Estate taxes have a tendancy to hit farmers very hard as they tend to be land rich and cash poor. Capital gains I am all in favor of, but taxing investment income too heavilly tends to contribute to unemplyment. Of course luxury taxes are also an old standby- cars worth over $60,000, Yachts, houses wourth over $450,000, etc get extra taxes applied...
Originally Posted by silveroak
Income indexing as per Savayan. Also yes, luxury taxes have always been a good idea.
Further, I advocate reducing taxes on productive investment income that is derived from primary markets and venture capitalization. Secondary market taxes should definitely be increased as relatively little social/economic benefit is derived from that form of investment income. In otherwords, if you're rich, investing in a productive user of capital, and a _real_ job creator rather than shuffling money, you get a credit (and one that's improved over current allowances), otherwise you don't. Further, it only makes sense to fully tax investment income when it is a primary income source, especially when those in question can more than easily afford it without any kind of material lifestyle reduction.
of course another aspect of the question is why you really want wealth equality vs. income equality or standard of living equality. Right now the wealth tends to be concentrated into the hands of people who have made a profession out of managing it- redistributing it could easilly lead to less effective management, or you get issues like prefered stock versus common stock, and of course when you encourage people to invest without understanding tehir investments you get Bernie Maddoff and stock market crashes... there was an old stock trader who pulled everything out of the stock market right before the crash leading to the great depression- my great grandfather asked him how he knew and he said he knew it was time to get out of the market when he got a stock tip from his shoe shine boy. Because once teh amateurs were getting heavilly invested the whole thing was going to go sideways.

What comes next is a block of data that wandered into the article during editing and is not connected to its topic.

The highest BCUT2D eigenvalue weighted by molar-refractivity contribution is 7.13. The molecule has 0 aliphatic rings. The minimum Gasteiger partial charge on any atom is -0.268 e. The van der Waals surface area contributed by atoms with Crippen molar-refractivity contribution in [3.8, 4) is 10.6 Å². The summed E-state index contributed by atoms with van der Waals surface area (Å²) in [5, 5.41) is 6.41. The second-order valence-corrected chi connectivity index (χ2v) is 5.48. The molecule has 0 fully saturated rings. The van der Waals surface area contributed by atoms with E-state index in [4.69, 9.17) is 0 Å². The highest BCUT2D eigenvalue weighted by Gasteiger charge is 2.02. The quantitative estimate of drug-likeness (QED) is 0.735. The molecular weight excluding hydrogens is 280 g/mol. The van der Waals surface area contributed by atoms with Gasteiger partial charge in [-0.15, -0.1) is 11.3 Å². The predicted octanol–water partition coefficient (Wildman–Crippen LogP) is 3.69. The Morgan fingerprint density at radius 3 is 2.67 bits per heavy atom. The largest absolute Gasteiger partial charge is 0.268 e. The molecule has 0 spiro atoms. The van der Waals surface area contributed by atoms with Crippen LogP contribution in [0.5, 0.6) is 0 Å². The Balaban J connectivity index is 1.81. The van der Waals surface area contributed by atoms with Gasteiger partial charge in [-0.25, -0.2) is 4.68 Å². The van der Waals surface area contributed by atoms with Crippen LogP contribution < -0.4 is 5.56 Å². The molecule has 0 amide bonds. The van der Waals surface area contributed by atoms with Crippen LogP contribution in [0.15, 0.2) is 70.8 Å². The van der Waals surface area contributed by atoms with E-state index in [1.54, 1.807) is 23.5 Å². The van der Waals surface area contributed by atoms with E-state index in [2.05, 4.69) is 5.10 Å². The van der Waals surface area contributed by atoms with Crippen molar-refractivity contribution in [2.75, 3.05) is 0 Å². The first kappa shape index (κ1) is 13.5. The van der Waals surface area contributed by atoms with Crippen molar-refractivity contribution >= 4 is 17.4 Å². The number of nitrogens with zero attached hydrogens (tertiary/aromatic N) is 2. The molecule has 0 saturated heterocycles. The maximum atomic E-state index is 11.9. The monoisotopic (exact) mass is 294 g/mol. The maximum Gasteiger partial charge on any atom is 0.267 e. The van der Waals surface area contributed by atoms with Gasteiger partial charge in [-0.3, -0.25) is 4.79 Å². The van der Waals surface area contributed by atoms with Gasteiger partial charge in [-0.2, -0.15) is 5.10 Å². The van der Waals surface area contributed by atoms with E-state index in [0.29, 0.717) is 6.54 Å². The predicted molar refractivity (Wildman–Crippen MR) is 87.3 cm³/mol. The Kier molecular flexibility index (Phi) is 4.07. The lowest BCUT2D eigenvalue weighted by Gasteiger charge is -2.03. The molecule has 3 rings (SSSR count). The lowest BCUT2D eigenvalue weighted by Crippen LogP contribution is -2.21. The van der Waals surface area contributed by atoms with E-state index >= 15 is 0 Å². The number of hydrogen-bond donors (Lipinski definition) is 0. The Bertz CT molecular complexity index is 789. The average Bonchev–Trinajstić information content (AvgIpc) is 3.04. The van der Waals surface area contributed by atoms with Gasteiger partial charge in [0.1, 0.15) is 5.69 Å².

Kind of like when congress decided to incentivize loans for low income home ownership and teh subsequent effects on teh real estate and credit markets.
First, it's important to note that I support improved income _and_ wealth equality. Why is wealth equality important? Because wealth is a creator of income, and it compounds and self-perpetuates, creating a recursive loop. Income eventually can become wealth, but it takes time and fiscal management. When wealth gets too concentrated, capitalism breaks down as monopolies and oligopolies naturally form from the consolidation.
Speaking to concern about malinvestment, other countries feature vastly more equitable distributions of wealth and income and, as a rule, have _more_ stable markets. I see no threat whatsoever in a more equitable distribution of wealth and income, and there are no facts that I can see which suggest your concern about inefficient allocation as a consequence is founded.
I advocate tax deductions for poor/middle class financial advice/consultation/management to better inform and allocate the capital of average investors, and improve their financial literacy.
Lastly, with the exception of tax reductions to venture capital gains, tax incentives remain exactly the same for the poor and middle class.
In summation, saving incentives have increased, not speculation incentives barring perhaps venture capital investments. However, I sincerely doubt some additional tax incentivization on that asset type is going to have a meaningful and systemic impact on the investment habits of the poor-middle class (who have improved access to financial expertise).
On the subject of congress incentivized/federally guaranteed loans/mortgages, these were, via GSEs and CRAs, a contributing albeit very tertiary factor, _not_ the primary causation of the 2007-8 crisis.